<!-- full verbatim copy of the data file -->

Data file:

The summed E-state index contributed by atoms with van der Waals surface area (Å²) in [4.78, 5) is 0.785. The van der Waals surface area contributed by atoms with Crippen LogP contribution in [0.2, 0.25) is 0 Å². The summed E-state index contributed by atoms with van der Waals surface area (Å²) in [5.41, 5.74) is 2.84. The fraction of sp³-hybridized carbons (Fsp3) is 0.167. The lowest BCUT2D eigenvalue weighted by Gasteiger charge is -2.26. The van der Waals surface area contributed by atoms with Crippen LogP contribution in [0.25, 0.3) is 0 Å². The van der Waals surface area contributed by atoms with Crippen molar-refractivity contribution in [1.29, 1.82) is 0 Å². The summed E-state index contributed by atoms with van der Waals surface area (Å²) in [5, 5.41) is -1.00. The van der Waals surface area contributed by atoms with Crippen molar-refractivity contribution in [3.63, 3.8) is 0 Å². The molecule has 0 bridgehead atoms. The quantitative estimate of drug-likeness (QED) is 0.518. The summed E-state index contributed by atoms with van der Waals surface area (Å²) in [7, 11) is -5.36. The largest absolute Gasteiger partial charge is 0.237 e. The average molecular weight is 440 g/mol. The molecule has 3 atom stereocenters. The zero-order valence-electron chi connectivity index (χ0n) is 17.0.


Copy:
The summed E-state index contributed by atoms with van der Waals surface area (Å²) in [4.78, 5) is 0.785. The van der Waals surface area contributed by atoms with Crippen LogP contribution in [0.2, 0.25) is 0 Å². The summed E-state index contributed by atoms with van der Waals surface area (Å²) in [5.41, 5.74) is 2.84. The fraction of sp³-hybridized carbons (Fsp3) is 0.167. The lowest BCUT2D eigenvalue weighted by Gasteiger charge is -2.26. The van der Waals surface area contributed by atoms with Crippen LogP contribution in [0.25, 0.3) is 0 Å². The van der Waals surface area contributed by atoms with Crippen molar-refractivity contribution in [1.29, 1.82) is 0 Å². The summed E-state index contributed by atoms with van der Waals surface area (Å²) in [5, 5.41) is -1.00. The van der Waals surface area contributed by atoms with Crippen molar-refractivity contribution in [3.63, 3.8) is 0 Å². The molecule has 0 bridgehead atoms. The quantitative estimate of drug-likeness (QED) is 0.518. The summed E-state index contributed by atoms with van der Waals surface area (Å²) in [7, 11) is -5.36. The largest absolute Gasteiger partial charge is 0.237 e. The average molecular weight is 440 g/mol. The molecule has 3 atom stereocenters. The zero-order valence-electron chi connectivity index (χ0n) is 17.0.